Chilean Plan To Weaken The Peso Likely To Be Followed By Others In EM
by Win Thin
Chile peso is the worst performer today vs. the dollar, down 5% after the central bank announced plans to buy $12 bln in order to weaken the currency. The bank plans to buy $50 mln a day from January 5 to February 9, with subsequent activity to be announced at a later time. It added that it will sell peso bonds to sterilize this intervention. The last intervention plan was in April 2008, when the central bank announced an $8 bln program. However, in the wake of that autumn’s collapse of Lehman and the resulting plunge in EM currencies, the bank only ended up buying $5.75 bln and shelved the program.
We are not surprised by the action, as the peso had strengthened to the 460-470 range that we have long highlighted as the threshold for likely official action. Still, central bank Governor De Gregorio acknowledged that the effects of the intervention are likely to be transitory, and that it won’t change the country’s long-term competitiveness or the long-term real exchange rate. We agree. As long as investment flows are going into EM due to strong underlying fundamentals, there’s not much EM policy-makers can do except lean against the wind. Even in Brazil, where the IOF tax has been adjusted numerous times this past year, the real remains near the cycle highs as investment inflows continue.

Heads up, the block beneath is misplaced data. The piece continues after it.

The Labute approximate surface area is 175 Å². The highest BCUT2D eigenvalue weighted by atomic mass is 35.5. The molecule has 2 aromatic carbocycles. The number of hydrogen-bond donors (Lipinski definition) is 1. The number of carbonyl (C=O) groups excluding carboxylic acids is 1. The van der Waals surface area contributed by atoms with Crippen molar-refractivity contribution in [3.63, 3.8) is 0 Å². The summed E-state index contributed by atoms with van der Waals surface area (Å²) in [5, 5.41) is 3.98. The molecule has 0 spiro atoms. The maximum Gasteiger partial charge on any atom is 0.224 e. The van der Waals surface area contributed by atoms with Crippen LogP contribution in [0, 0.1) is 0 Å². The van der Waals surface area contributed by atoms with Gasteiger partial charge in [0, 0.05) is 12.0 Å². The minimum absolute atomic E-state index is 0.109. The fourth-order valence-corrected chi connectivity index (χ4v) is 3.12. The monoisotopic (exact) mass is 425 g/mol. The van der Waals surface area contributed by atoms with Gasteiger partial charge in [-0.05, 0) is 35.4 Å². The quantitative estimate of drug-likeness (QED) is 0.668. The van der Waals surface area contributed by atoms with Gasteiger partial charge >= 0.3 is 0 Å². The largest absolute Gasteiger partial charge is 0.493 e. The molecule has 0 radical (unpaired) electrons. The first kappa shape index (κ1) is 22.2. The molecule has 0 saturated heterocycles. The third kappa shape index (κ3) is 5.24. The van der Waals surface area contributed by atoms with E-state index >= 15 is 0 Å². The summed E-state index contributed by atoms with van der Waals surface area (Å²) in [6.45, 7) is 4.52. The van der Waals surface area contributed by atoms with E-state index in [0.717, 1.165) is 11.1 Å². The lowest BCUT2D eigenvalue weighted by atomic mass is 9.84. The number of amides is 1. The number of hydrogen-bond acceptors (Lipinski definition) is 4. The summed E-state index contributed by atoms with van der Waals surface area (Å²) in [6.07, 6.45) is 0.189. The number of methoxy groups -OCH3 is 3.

Indeed, we note that other currencies including BRL are also bumping up against what we view as threshold levels for official action. We believe that’s why the 2011 EM rally, if it continues as expected, won’t be as big as it was in 2010. Too much official interference is likely to be seen, but again, such actions are only likely to slow the moves, not reverse them. USD/BRL made a new marginal low yesterday around 1.6435. While there has been chatter that Brazil policy-makers may be more willing to accept BRL strength, jawboning was heard from Trade Minister Pimentel. If the authorities do not act on a break below 1.64 towards 1.60, then that would confirm that chatter. Until that happens, though, we believe there is heightened risk of further IOF adjustments by Brazil. USD/ZAR just made a new cycle low this past week around 6.5577 and we also highlight South Africa as a likely culprit to take action to weaken its currency. Interestingly, ZAR is the second worst performer today, down over 1% vs. USD and perhaps reflecting a change in perceived intervention risks. Third worst is BRL, down almost 1% on the day.